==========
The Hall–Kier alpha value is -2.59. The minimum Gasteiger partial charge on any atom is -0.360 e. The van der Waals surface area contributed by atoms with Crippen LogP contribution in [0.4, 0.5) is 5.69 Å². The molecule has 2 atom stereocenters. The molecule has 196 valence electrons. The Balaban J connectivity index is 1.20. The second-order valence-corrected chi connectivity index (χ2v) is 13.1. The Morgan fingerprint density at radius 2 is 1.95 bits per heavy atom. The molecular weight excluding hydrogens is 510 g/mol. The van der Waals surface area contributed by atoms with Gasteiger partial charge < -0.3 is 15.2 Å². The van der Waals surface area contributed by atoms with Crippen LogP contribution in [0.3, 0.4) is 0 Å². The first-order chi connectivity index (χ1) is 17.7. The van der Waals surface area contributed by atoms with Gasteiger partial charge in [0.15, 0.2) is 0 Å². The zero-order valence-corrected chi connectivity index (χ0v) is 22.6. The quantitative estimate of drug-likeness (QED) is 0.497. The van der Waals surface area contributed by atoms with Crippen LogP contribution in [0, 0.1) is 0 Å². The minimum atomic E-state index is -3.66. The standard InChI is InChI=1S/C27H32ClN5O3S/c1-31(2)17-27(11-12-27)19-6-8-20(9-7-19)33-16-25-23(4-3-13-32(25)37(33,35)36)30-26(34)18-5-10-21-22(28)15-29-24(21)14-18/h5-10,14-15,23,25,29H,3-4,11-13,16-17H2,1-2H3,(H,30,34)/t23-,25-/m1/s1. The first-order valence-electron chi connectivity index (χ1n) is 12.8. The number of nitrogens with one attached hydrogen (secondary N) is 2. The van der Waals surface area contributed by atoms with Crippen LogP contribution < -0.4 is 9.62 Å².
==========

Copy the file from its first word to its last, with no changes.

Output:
The Hall–Kier alpha value is -2.59. The minimum Gasteiger partial charge on any atom is -0.360 e. The van der Waals surface area contributed by atoms with Crippen LogP contribution in [0.4, 0.5) is 5.69 Å². The molecule has 2 atom stereocenters. The molecule has 196 valence electrons. The Balaban J connectivity index is 1.20. The second-order valence-corrected chi connectivity index (χ2v) is 13.1. The Morgan fingerprint density at radius 2 is 1.95 bits per heavy atom. The molecular weight excluding hydrogens is 510 g/mol. The van der Waals surface area contributed by atoms with Gasteiger partial charge < -0.3 is 15.2 Å². The van der Waals surface area contributed by atoms with Crippen LogP contribution in [0.3, 0.4) is 0 Å². The first-order chi connectivity index (χ1) is 17.7. The van der Waals surface area contributed by atoms with Gasteiger partial charge in [0.15, 0.2) is 0 Å². The zero-order valence-corrected chi connectivity index (χ0v) is 22.6. The quantitative estimate of drug-likeness (QED) is 0.497. The van der Waals surface area contributed by atoms with Crippen LogP contribution in [0, 0.1) is 0 Å². The minimum atomic E-state index is -3.66. The standard InChI is InChI=1S/C27H32ClN5O3S/c1-31(2)17-27(11-12-27)19-6-8-20(9-7-19)33-16-25-23(4-3-13-32(25)37(33,35)36)30-26(34)18-5-10-21-22(28)15-29-24(21)14-18/h5-10,14-15,23,25,29H,3-4,11-13,16-17H2,1-2H3,(H,30,34)/t23-,25-/m1/s1. The first-order valence-electron chi connectivity index (χ1n) is 12.8. The number of nitrogens with one attached hydrogen (secondary N) is 2. The van der Waals surface area contributed by atoms with Crippen LogP contribution < -0.4 is 9.62 Å².